It’s not always easy to muster enthusiasm to cook after a long day on site, but this is a recipe that has saved me time and time again from taking the easy option and ordering takeaway.
I’m always looking for ways to eat healthier and to prepare nice meals in advance, so a slow cooker or pressure cooker seemed like a good investment. Having spent the best part of a Saturday morning researching the difference between various electric multi-function cookers and stove-top pressure cookers, I settled on buying a Silit 6.5L Sicomatic Pressure Cooker from Matchbox. While it certainly wasn’t the cheapest – $249.95 – it came with far better warranties and reviews than some of the other brands on offer. The team member in store said they used the Silit pressure cooker regularly at home, assuring me that I could cook high quality risotto in 6 – 7 minutes.
As with any kitchen related purchase, I was excited to get home and try out a recipe. Being Italian, I was somewhat skeptical of the team members assurance of a quality 6 – 7 minute risotto, so I found a recipe online and hoped for something that would at least be edible for lunch.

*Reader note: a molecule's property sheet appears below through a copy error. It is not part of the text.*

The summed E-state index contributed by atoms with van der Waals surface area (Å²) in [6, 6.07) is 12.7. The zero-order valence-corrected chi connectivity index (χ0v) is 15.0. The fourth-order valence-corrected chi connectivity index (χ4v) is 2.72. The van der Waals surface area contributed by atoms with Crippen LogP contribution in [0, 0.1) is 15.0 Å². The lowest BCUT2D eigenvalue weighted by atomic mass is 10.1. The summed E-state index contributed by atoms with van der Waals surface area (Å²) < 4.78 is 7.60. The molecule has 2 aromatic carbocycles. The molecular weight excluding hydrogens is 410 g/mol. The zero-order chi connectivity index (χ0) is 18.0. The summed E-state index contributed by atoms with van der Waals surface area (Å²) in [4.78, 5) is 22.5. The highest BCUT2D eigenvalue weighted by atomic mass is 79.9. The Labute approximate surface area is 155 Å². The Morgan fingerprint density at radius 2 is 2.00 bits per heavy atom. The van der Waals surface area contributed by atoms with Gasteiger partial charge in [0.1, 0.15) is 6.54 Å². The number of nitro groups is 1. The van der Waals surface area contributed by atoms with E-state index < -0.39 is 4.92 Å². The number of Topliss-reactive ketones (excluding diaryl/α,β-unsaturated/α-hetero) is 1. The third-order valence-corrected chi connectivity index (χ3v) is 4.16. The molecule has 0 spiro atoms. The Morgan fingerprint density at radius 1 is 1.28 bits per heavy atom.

I watched the pressure gauge like a hawk, wondering if the lid was going to fly off at some point, or if I was going to open lid to find a thick layer of rice burnt to the bottom of my shiny new pot. Neither happened, but I did learn that pressure cookers are best left to depressurise naturally by placing them on a heat proof mat to cool slowly. Taking the impatient approach – and releasing the pressure quickly – only results in hot liquid being forced out of the pressure release valve and all over the pressure cooker lid, kitchen bench, splash back etc.
When I opened the lid, I was surprised to see a thick layer of liquid sitting on top of the rice and chicken. Half disappointed, I stirred the liquid back into the risotto and left it a few minutes to cool. The liquid was reabsorbed into the rice as it cooled and completely changed the texture of the rice, resulting in a risotto that was a lot closer to what I was expecting. I have since learned that the rice will reabsorb the liquid if you allow the pressure cooker to depressurise naturally, creating a texture almost identical to a traditional risotto.
Despite cooking with a pressure cooker for the first time, I could see the potential to create healthy, enjoyable meals with minimal effort. It was certainly worth the investment.
It didn’t take long for this recipe – and a variation with chorizo sausage, peas and lemon – to become a go-to recipe. Anytime I use the pressure cooker, I always double or triple the recipe and vacuum seal leftovers for lunch. It’s not the same as cooking it fresh, but I’ve been pleasantly surprised how well the flavours and quality preserve having been vacuum sealed in the fridge for several days. It’s not a grilled eye fillet served with cherry tomatoes and green olive butter, but it’s certainly cheaper and healthier than a lunch that sees me passing by a drive-through window.